Figure 2 Ultrafiltration system. 

Solute rejection coefficients of uremic solutes (urea, creatinine, phosphate, vitamin B12, lysozyme and albumin) was also determined through ultrafiltration tests at room temperature. Lysozyme is a protein with a molar mass of 14.3 kDa, used in experiments as a substitute model for β2-microglobulin, a 11.8 kDa macromolecule. The rejection coefficient was obtained using Equation (2).

R%=CACPCA×100 (2)

where CA is the feed concentration and CP is the permeate concentration.

The choice of the initial concentration of the solutes was based on their concentration in blood, according to international standard requirements for hemodialysers (ISO 8637:2010). Accordingly, concentrations of urea, creatinine and phosphate were set at 30.0 mmol/L, 0.94 mmmol/L and 1.7 mmol/L (pH 7.4), respectively. Phosphate solution consisted of monobasic sodium phosphate and dibasic sodium phosphate. Concentrations of solutes were determined by assay kits provided by Katal (Brazil) to determine urea and creatinine concentration; and by Doles Reagents (Brazil), to determine phosphate concentration. Lysozyme and albumin concentrations were 90 mg/L and 1000 mg/L, respectively, and their concentration was determined by spectrophotometry. The same tests were also performed for clinical PSf and clinical PES membranes.

Urea removal and clearance

Urea removal and clearance were determined through dialysis tests carried out for 4 hours. An aqueous solution of urea at 1800 mg/L, was fed into the fibers. Demineralized water, acting as dialysate, was fed between the module shell and the fibers, according to the scheme shown in Figure 3.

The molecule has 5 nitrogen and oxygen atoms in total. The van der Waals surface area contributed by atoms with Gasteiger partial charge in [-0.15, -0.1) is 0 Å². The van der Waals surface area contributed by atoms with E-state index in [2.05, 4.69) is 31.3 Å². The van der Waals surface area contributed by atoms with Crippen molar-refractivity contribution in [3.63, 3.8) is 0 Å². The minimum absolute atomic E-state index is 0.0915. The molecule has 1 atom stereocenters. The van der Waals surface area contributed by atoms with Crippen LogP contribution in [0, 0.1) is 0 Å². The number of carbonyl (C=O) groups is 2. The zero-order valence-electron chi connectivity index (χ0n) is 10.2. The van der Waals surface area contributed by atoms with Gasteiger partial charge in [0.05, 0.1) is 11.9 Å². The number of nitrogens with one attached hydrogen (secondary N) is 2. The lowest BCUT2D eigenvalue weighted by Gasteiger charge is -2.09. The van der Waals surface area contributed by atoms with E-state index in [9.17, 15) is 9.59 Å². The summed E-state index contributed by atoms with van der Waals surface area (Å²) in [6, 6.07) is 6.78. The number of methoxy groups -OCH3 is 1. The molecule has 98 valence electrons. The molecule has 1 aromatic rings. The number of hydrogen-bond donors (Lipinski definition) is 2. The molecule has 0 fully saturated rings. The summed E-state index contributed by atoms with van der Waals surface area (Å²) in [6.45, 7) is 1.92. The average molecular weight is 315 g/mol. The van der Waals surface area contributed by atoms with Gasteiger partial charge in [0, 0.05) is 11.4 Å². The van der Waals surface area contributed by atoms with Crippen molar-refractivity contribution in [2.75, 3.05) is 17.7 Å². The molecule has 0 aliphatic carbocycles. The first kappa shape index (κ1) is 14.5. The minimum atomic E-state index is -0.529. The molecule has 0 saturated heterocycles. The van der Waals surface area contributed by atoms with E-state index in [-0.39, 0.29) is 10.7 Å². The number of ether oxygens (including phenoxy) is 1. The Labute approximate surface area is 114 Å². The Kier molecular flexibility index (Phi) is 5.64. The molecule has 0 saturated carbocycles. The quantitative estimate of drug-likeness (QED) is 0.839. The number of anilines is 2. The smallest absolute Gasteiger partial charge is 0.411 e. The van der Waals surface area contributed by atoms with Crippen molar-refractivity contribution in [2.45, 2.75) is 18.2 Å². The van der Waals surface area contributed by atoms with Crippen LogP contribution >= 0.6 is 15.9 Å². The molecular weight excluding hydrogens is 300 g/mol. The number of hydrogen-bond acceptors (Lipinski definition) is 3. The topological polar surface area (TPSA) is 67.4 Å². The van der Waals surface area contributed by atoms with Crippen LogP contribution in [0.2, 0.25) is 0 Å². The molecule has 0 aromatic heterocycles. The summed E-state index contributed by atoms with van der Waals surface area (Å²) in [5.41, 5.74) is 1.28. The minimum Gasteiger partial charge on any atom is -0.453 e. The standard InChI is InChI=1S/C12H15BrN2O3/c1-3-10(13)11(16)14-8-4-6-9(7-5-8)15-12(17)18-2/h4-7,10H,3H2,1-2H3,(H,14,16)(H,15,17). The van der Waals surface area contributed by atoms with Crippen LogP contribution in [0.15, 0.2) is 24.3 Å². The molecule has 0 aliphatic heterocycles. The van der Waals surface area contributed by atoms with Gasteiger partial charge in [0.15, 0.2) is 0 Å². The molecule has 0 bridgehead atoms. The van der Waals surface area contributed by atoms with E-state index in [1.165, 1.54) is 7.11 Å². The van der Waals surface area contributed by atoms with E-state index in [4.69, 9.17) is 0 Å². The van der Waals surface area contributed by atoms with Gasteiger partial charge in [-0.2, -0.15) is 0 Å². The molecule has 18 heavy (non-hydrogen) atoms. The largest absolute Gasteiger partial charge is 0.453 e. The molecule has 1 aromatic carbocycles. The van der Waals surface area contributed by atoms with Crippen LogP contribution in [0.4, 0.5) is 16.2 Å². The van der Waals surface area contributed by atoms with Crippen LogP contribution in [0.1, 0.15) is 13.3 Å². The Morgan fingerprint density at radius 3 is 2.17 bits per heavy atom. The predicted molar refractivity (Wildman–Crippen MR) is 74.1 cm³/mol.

Figure 3 Dialysis system. 

Feed and dialysate samples were collected at the beginning and at the end of the test. The feed rates were maintained at around 225 mL/min and dialysate at 450 mL/min. In tests performed with the membranes of clinical dialyzers (PSf and PES membranes), the maximum feed rates reached were 25 mL/min, while the dialysate flow rate was twice that value.

Urea removal was determined from the final dialysate concentration (after 4 hours) and from the initial concentration of the feed solution through Equation (3).

UR%=1CUFCUI×100 (3)

where UR is the urea removal, CUF is the concentration of post-dialysis urea and CUI is the concentration of pre-dialysis urea.

The urea clearance was calculated using the definition of diffusive clearance, according to Equation (4):

K=QDiCDoCBi (4)

where K is the clearance of urea (mL/min), QDi is the flow rate of dialysate (mL/min), CDo is the final concentration of urea in the dialysate (mg/L) and CBi is the inicial concentration of urea in the feed (mg/L).

Surface characterization

Hollow fiber membranes were characterized by Fourier transform infrared spectra with attenuated total reflectance using the ATR-FTIR, PerkinElmer Spectrum 100 spectrometer. Spectra were recorded between 500 and 4000 cm-1, using 16 scans for each sample, which was placed under the crystal on only one side.

Hydrophilicity

The hydrophilicity of the membranes was evaluated by water absorption. An amount of dry membrane, defined as m1, was immersed in demineralized water for 8 hours at 25° C. After this time, the membrane was dried to remove excess water on the surface, weighed and its new weight was defined as m2. The water absorption was determined by Equation (5) and given in mg water/mg membrane.